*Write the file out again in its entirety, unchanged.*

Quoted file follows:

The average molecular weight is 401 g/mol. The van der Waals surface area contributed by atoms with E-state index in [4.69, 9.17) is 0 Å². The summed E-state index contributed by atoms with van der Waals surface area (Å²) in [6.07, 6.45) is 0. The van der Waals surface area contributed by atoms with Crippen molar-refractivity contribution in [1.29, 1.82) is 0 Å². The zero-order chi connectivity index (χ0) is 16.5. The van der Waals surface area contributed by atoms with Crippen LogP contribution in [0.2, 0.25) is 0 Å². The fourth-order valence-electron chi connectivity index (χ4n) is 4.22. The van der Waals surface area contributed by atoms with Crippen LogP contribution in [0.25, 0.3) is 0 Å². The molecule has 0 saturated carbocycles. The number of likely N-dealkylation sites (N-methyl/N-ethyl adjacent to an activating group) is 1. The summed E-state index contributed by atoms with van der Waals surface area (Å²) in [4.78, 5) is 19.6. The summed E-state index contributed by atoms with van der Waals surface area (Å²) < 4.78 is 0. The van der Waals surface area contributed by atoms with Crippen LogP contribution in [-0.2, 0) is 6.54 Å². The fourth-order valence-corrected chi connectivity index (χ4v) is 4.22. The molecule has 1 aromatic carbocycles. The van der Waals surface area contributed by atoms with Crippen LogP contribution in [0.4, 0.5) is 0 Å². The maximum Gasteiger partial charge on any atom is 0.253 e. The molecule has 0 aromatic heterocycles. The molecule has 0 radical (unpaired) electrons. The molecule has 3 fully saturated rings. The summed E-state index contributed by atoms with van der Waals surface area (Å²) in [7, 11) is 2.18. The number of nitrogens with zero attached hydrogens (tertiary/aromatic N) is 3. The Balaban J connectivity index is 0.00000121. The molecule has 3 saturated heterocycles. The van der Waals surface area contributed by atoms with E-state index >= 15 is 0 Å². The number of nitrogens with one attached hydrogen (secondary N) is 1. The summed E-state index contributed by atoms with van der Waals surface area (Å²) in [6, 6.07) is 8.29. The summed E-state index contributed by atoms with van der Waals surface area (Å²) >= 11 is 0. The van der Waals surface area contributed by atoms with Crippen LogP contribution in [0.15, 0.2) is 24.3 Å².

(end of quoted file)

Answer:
The average molecular weight is 401 g/mol. The van der Waals surface area contributed by atoms with E-state index in [4.69, 9.17) is 0 Å². The summed E-state index contributed by atoms with van der Waals surface area (Å²) in [6.07, 6.45) is 0. The van der Waals surface area contributed by atoms with Crippen molar-refractivity contribution in [1.29, 1.82) is 0 Å². The zero-order chi connectivity index (χ0) is 16.5. The van der Waals surface area contributed by atoms with Crippen LogP contribution in [0.2, 0.25) is 0 Å². The fourth-order valence-electron chi connectivity index (χ4n) is 4.22. The van der Waals surface area contributed by atoms with Crippen LogP contribution in [0.25, 0.3) is 0 Å². The molecule has 0 saturated carbocycles. The number of likely N-dealkylation sites (N-methyl/N-ethyl adjacent to an activating group) is 1. The summed E-state index contributed by atoms with van der Waals surface area (Å²) in [4.78, 5) is 19.6. The summed E-state index contributed by atoms with van der Waals surface area (Å²) < 4.78 is 0. The van der Waals surface area contributed by atoms with Crippen LogP contribution in [-0.2, 0) is 6.54 Å². The fourth-order valence-corrected chi connectivity index (χ4v) is 4.22. The molecule has 1 aromatic carbocycles. The van der Waals surface area contributed by atoms with Crippen LogP contribution in [0.4, 0.5) is 0 Å². The maximum Gasteiger partial charge on any atom is 0.253 e. The molecule has 0 aromatic heterocycles. The molecule has 0 radical (unpaired) electrons. The molecule has 3 fully saturated rings. The summed E-state index contributed by atoms with van der Waals surface area (Å²) in [7, 11) is 2.18. The number of nitrogens with zero attached hydrogens (tertiary/aromatic N) is 3. The Balaban J connectivity index is 0.00000121. The molecule has 3 saturated heterocycles. The van der Waals surface area contributed by atoms with E-state index >= 15 is 0 Å². The number of nitrogens with one attached hydrogen (secondary N) is 1. The summed E-state index contributed by atoms with van der Waals surface area (Å²) in [6, 6.07) is 8.29. The summed E-state index contributed by atoms with van der Waals surface area (Å²) >= 11 is 0. The van der Waals surface area contributed by atoms with Crippen LogP contribution in [0.15, 0.2) is 24.3 Å².